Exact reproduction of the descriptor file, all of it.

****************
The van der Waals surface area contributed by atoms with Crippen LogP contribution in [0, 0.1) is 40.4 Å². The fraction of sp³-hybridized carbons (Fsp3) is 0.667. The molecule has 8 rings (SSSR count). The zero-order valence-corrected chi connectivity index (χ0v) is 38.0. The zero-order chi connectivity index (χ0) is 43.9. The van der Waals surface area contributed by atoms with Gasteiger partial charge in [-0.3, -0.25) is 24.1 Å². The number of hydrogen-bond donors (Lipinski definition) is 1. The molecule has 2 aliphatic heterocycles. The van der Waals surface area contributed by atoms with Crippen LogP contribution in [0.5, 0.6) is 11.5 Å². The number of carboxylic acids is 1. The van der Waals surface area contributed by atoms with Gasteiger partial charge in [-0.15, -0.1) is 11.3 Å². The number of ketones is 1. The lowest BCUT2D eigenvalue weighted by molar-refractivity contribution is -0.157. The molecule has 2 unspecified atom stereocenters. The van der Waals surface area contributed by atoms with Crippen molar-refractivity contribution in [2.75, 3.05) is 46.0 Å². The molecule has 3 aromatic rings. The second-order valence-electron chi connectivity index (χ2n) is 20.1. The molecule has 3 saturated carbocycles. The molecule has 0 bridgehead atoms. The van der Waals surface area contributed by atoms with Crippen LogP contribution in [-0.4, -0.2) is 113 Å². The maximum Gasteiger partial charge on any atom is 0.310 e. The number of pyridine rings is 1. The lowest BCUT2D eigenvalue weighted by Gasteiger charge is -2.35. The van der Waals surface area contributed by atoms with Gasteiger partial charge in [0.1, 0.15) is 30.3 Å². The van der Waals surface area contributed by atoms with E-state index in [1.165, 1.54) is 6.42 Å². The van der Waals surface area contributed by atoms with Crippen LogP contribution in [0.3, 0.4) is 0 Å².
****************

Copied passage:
The van der Waals surface area contributed by atoms with Crippen LogP contribution in [0, 0.1) is 40.4 Å². The fraction of sp³-hybridized carbons (Fsp3) is 0.667. The molecule has 8 rings (SSSR count). The zero-order valence-corrected chi connectivity index (χ0v) is 38.0. The zero-order chi connectivity index (χ0) is 43.9. The van der Waals surface area contributed by atoms with Gasteiger partial charge in [-0.3, -0.25) is 24.1 Å². The number of hydrogen-bond donors (Lipinski definition) is 1. The molecule has 2 aliphatic heterocycles. The van der Waals surface area contributed by atoms with Crippen LogP contribution in [0.5, 0.6) is 11.5 Å². The number of carboxylic acids is 1. The van der Waals surface area contributed by atoms with Gasteiger partial charge in [-0.15, -0.1) is 11.3 Å². The number of ketones is 1. The lowest BCUT2D eigenvalue weighted by molar-refractivity contribution is -0.157. The molecule has 2 unspecified atom stereocenters. The van der Waals surface area contributed by atoms with Crippen molar-refractivity contribution in [2.75, 3.05) is 46.0 Å². The molecule has 3 aromatic rings. The second-order valence-electron chi connectivity index (χ2n) is 20.1. The molecule has 3 saturated carbocycles. The molecule has 0 bridgehead atoms. The van der Waals surface area contributed by atoms with Crippen LogP contribution in [-0.4, -0.2) is 113 Å². The maximum Gasteiger partial charge on any atom is 0.310 e. The number of pyridine rings is 1. The lowest BCUT2D eigenvalue weighted by Gasteiger charge is -2.35. The van der Waals surface area contributed by atoms with Gasteiger partial charge in [0.1, 0.15) is 30.3 Å². The van der Waals surface area contributed by atoms with E-state index in [1.165, 1.54) is 6.42 Å². The van der Waals surface area contributed by atoms with Crippen LogP contribution in [0.3, 0.4) is 0 Å².